In 2015, I met Kyoko and Kakuo of Buaisou, warm, humble people who are devoted to their hospitality as much as their craft. We originally met through a mutual friend, Jackson, and I was immediately drawn to their passion for indigo. Their farm and dye studio is located in Tokushima, nestled among mountains on the eastern part of Shikoku island. When I arrived, they greeted me with a warm cup of indigo tea, brewed from hand-harvested young indigo leaves. Kyoko brought me around their farm and workshop, where she showed me their unique ‘hell vat’ technique of indigo dyeing.
Since the development of synthetic indigo — which only requires a reducing agent, Thiox, an alkali and lye — indigo dyed products are sold all around Japan, offering a wide array of patterns and variations. Despite that, Buaisou has kept to their tradition of growing crops of indigo plants, and fermenting the harvest using the Sukumo technique. Kyoko explained that all designs at Buaisou are kept simple, because a natural indigo blue is extremely hard to achieve. Instead, their focus is the artisanal farm to fabric process, likened to making wine or olive oil, in that it is a deliberate, conscientious series of steps that starts from the beginning.
Afterwards, they introduced me to their indigo-dyed products. At that point, the Buaisou team were experimenting with indigo-dyed shoelaces, and like us, they were also in the midst of perfecting their own t-shirt, from the way it fits to details like the colour of the stiches. They wanted to build a range of products that eschews seasons and logo placements, in order to encourage the user to consider the object and material in and of itself. With our shared values in mind, I knew that Buaisou and Faculty would be as perfectly complementary as they first seem. I told Kyoko that I needed a bag, nothing flashy or too customised, I just needed a long, big, catchall bag that I can bring to my travels without thinking about what to wear with it. A few days later, they made a gigantic bag for me. It was constructed from a very high density No.9 canvas made with an old-style loom in Okayama. After it was dyed bright indigo from the vat, the bag was sewn and topstitched using a thick yarn that was specially dyed grey. At Buaisou, both fabric and yarn are dyed to the core — a small detail as unnoticeable as this shows reverence for the craft passed down from their masters, and resistance to appeal to the opinion of others. I thought it was beautiful, and ordered a smaller version for Faculty. And so, the partnership was born.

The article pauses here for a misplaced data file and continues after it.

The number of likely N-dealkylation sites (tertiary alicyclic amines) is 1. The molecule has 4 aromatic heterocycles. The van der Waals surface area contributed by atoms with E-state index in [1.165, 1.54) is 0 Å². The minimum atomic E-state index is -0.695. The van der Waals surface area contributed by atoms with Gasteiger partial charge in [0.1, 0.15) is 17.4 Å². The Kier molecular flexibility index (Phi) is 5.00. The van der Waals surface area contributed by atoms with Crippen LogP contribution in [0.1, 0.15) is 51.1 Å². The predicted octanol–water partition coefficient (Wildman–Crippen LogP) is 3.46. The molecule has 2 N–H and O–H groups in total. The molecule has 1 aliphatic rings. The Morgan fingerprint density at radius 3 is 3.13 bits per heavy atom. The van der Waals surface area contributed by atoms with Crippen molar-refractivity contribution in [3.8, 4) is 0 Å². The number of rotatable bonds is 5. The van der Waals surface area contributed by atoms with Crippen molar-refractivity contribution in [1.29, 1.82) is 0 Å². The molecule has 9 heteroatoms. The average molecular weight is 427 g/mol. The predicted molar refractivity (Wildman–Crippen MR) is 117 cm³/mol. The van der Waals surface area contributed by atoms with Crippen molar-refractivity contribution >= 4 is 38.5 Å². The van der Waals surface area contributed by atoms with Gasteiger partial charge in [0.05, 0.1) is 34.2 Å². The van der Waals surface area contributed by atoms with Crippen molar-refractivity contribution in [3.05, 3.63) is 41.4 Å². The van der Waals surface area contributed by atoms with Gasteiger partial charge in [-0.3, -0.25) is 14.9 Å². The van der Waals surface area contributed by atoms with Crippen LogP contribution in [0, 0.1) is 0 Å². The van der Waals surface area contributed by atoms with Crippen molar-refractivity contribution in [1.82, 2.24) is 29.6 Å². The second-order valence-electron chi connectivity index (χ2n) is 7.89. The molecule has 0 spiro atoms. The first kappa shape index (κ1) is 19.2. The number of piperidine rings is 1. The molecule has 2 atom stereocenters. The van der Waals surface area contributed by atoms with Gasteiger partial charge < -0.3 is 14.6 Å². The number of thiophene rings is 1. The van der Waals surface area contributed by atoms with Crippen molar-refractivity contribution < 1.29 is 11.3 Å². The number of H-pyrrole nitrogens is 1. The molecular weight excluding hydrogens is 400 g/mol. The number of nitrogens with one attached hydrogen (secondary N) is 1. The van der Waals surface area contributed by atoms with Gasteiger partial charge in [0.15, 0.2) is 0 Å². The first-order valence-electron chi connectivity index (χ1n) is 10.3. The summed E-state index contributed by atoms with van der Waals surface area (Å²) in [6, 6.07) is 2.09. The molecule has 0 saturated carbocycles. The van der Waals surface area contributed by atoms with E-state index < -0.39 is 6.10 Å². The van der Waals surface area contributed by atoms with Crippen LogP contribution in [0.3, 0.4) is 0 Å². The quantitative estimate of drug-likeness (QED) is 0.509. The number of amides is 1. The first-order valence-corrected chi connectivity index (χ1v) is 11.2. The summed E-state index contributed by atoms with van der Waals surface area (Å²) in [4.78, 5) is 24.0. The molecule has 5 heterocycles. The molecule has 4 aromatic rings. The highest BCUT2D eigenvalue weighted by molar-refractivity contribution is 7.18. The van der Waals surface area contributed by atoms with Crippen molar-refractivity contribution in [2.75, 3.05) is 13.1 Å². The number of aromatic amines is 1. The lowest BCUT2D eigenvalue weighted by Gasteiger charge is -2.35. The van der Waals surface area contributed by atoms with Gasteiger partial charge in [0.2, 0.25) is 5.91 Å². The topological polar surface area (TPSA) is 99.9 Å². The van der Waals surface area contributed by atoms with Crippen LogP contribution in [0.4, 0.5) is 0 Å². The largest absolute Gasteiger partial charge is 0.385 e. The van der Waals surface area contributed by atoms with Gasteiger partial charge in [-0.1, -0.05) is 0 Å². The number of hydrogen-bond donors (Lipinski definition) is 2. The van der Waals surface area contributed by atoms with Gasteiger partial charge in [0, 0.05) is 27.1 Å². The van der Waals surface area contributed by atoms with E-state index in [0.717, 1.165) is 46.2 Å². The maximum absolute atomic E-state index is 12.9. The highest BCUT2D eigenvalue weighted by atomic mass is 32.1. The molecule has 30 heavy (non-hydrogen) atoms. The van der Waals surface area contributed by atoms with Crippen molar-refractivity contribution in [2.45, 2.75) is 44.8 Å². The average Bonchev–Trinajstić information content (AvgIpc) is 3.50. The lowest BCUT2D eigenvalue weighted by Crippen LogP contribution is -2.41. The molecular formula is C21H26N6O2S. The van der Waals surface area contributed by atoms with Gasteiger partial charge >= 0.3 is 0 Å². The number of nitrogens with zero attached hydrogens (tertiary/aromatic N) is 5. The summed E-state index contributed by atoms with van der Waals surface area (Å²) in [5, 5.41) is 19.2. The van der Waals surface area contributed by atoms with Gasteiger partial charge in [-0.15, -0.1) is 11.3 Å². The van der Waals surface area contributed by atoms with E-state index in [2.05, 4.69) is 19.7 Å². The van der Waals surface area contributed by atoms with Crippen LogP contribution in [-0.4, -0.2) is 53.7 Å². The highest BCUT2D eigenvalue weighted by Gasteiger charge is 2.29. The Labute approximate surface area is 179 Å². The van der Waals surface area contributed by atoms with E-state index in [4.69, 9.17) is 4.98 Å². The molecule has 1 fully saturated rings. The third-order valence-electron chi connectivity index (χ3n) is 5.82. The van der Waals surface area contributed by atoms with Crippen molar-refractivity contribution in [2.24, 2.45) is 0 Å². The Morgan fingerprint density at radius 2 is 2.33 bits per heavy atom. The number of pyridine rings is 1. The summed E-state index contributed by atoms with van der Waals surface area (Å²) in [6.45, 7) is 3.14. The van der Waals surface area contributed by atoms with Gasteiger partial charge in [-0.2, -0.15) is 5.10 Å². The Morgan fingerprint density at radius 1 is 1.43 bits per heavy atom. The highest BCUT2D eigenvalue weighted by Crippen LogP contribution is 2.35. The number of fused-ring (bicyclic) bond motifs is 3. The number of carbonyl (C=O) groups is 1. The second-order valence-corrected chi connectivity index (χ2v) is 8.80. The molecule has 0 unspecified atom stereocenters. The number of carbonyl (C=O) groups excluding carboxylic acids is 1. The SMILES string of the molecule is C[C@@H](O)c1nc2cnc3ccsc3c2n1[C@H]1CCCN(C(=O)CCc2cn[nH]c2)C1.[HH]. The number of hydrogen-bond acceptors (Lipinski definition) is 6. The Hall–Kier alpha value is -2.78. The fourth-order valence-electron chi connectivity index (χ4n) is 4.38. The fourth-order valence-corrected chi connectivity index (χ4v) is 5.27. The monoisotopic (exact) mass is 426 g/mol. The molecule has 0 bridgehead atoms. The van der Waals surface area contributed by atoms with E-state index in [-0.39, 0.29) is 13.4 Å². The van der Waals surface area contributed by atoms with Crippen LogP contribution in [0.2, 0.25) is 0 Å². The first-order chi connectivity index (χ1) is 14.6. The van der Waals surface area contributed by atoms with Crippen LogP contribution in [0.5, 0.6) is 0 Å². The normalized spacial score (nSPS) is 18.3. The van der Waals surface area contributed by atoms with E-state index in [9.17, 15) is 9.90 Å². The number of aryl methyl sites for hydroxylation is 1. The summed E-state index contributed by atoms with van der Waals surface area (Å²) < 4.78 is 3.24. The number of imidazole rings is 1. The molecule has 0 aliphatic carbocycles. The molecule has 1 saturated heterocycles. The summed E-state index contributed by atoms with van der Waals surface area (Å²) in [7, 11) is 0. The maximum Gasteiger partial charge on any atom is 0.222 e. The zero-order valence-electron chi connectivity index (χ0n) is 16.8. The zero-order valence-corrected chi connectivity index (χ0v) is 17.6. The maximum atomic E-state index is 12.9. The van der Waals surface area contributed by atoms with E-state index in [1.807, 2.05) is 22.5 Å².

Over the next weeks, we worked together on the Buaisou x Faculty t-shirt collection. While developing various shades of indigo, I had a funny idea of challenging them to dye a grey t-shirt using anything they could find around their farm. They sportingly accepted the challenge, and went on an excursion in the nearby mountains to source for the grey pigment, which they found in the alder cones of the native Yashafushi (Alnus Firma) tree. Kakuo later told me that they heard noises and suspected it to be from a bear, thinking they would not make it out alive. The Buaisou team added the single grey t-shirt to the collection as a parting gift, distinctive to our brand’s use of grey. The remaining pigment was used to dye the yarns for stitching the bags. Seeing these products start as raw plants and then come to full fruition makes the collection feel much more personal.
In celebration of the launch of Faculty as well as our first collaboration, we brought over the Buaisou team to hold an indigo dyeing workshop during our pop-up opening at K+ Curatorial Space. While preparing the vat two weeks before the workshop, we realised that the water in Singapore was quite different than the mountain water back in Tokushima. This drastically affected the fermentation process, making it nearly impossible for the sukumo to turn blue. Refusing to give up, we stayed in the office everyday until wee hours in the morning, taking turns to stir the vat intermittently. On the day before our launch, the indigo miraculously bloomed into a beautiful shade of blue. Kakuo gave me nudge and claimed, “You are now the Singapore’s forefather of indigo!”.
Today, Buaisou boasts a full range of indigo-dyed products which includes t-shirts, shirts, tote bags, scarves and aprons, and has since collaborated with the likes of New Balance and Coca Cola. As the fashion industry continues to have a penchant for branding and merchandising, Buaisou stays true blue to their focus on the artful process of indigo dyeing. Hopefully we will work together again.